Effects should be used just as cautiously. However, if your video clips are from different sources, you may want to use the Color Correction effects to obtain a uniform look. You can use Audio Correction the same way. I particularly recommend using the Volume effect when doing your own recording, which allows you to correct volume by selecting key frames to regularize the sound of audio clips recorded under different conditions. As you work, you will no doubt find other effects that solve other problems.

Rendering
When audio and video tracks are synced, you have the video equivalent of source code. Like source code, for use it must be turned into executable form, a process known in video editing as rendering. To render a project, select Project | Render from the menu. Kdenlive can render a selected part of a project or all of it, and to a different resolution than the project itself — although you are still best off preserving the original proportions. Most of the time, the default MP4 should answer your needs, at least until you know enough to want something else.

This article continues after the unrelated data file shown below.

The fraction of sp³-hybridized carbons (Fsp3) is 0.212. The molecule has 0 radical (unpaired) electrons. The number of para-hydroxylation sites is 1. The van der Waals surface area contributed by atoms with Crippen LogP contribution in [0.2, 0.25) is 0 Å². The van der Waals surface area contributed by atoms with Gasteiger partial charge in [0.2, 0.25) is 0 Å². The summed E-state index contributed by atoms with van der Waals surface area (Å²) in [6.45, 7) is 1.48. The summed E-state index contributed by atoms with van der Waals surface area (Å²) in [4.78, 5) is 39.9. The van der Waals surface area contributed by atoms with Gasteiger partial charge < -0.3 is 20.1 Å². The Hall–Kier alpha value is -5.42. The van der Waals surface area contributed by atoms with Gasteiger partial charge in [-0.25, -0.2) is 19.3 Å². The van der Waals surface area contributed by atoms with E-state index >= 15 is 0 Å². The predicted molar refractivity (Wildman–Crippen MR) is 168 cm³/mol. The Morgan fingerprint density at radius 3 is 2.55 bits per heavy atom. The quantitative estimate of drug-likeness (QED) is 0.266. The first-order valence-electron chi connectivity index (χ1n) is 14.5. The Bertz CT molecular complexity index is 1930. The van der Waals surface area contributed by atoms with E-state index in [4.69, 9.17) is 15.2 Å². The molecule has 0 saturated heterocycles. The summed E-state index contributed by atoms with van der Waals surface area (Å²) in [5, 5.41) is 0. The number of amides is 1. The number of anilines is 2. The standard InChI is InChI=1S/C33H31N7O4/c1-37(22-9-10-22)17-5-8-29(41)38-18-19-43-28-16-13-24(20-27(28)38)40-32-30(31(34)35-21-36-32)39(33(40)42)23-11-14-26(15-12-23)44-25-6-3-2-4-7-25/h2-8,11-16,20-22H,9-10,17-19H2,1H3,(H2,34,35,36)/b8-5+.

Rendering takes time. Without any major changes from the project file, you can expect roughly two minutes of rendering for every minute of video length on a reasonably recent system. Rendering can be demanding on hardware resources, so  to avoid any errors, you should probably do nothing else while rendering and creep away to let the process continue uninterrupted. In case rendering leaves your system sluggish, you can set the rendering process to reboot your system when it completes.

render-options

Rendering prepares the output file. It can sometimes be CPU intensive.

Last Words

There is more to Kdenlive than I have given here. All the processes I have mentioned offer a choice of options that can help you produce exactly what you require in what I find is a reasonably efficient way.

However, with these basic steps, you can still produce high-quality video. Like with most creative projects, creating a video is more about being a perfectionist than the tools you use. Fortunately, Kdenlive’s basic functions are simple enough that they get out of your way, especially if you edit clips on the timeline. By editing on the timeline, you can make mistakes and easily undo them, which gives you plenty of room to experiment, especially once you have created your first project.